“Apologists” for those who commit acts of terrorism are partly responsible for the violence, Philip Hammond will say.
Security services have been criticised over their handling of Mohammed Emwazi – known as “Jihadi John”.
But in a speech later the foreign secretary will praise the “brilliance” of Britain’s intelligence officers.
He will also say ministers must act “decisively” in debates about powers given to the security services so they can “get on” with keeping the UK safe.
Speaking at the Royal United Services Institute in London, Mr Hammond will say: “We are absolutely clear; the responsibility for acts of terror rests with those who commit them.
“But a huge burden of responsibility also lies with those who act as apologists for them.”
BBC security correspondent Gordon Corera said critics of the security services said they “could have done more” to prevent Emwazi travelling to the Middle East.
Cage, an advocacy group for those “impacted by the War on Terror”, has said MI5 played a role in the radicalisation of Emwazi.
Its research director Asim Qureshi told the BBC “harassment” by intelligence officers did not make Emwazi into a killer, but he said it was a factor in making him feel he “didn’t belong in the UK anymore”.
Who is Mohammed Emwazi?
Emwazi was born in Kuwait in 1988 and came to the UK at the age of six.
He went to school in London and graduated from the University of Westminster in 2009 with a degree in computing.
He came to the attention of security services in the same year and was deported as he tried to enter Tanzania, though the circumstances of this are disputed.
He then spent two spells in Kuwait, but Cage said he was prevented from returning to the country after a trip to Britain.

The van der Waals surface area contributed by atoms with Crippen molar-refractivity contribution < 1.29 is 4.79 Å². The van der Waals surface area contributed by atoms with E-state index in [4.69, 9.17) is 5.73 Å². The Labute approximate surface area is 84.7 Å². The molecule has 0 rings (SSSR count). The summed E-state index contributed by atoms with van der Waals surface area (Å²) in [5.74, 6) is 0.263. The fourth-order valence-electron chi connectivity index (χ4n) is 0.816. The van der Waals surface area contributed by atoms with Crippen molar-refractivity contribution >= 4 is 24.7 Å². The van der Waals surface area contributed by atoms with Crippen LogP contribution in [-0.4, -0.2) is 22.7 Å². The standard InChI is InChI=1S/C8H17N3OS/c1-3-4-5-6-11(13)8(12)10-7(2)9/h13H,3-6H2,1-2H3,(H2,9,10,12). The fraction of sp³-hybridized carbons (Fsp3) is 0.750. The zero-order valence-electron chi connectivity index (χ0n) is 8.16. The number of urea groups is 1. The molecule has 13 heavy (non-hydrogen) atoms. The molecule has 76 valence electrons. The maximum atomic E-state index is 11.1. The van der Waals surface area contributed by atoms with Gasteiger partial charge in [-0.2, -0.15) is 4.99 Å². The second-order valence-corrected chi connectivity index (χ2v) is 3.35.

He later went missing, and police told his family he had gone to Syria.
He has subsequently been identified as the militant in the August 2014 video showing the murder of US journalist James Foley, and in several similar videos showing the beheading of hostages.
Also in his speech, Mr Hammond will say Britain must maintain a “highly effective, secret capability” to identify, monitor and act against terrorist threats.
“The sheer number and range of cases, old and new, amounts to the greatest challenge to our collective security for decades and places unprecedented demands on those charged with keeping us safe,” he will say.
“We must respond decisively and positively to the public and parliamentary debate about the powers required by our intelligence agencies to do their job in a changed technological environment – and in doing so draw a line under that debate so that the agencies can get on with the job of keeping this country safe.”
Mr Hammond will say the emergence of militant groups such as Islamic State and Boko Haram show the “pace” with which threats to UK security are “evolving”.
“It is only thanks to the dedication, and in many cases the brilliance, of our intelligence officers that we have succeeded to detect and contain these threats,” he will add.
He will also accuse Russian President Vladimir Putin of “subverting” the system of rules which “keeps the peace between nations” by annexing Crimea and “now using Russian troops to destabilise eastern Ukraine”.
Russia denies having troops in Ukraine, saying that any Russian soldiers among the rebels are “volunteers”.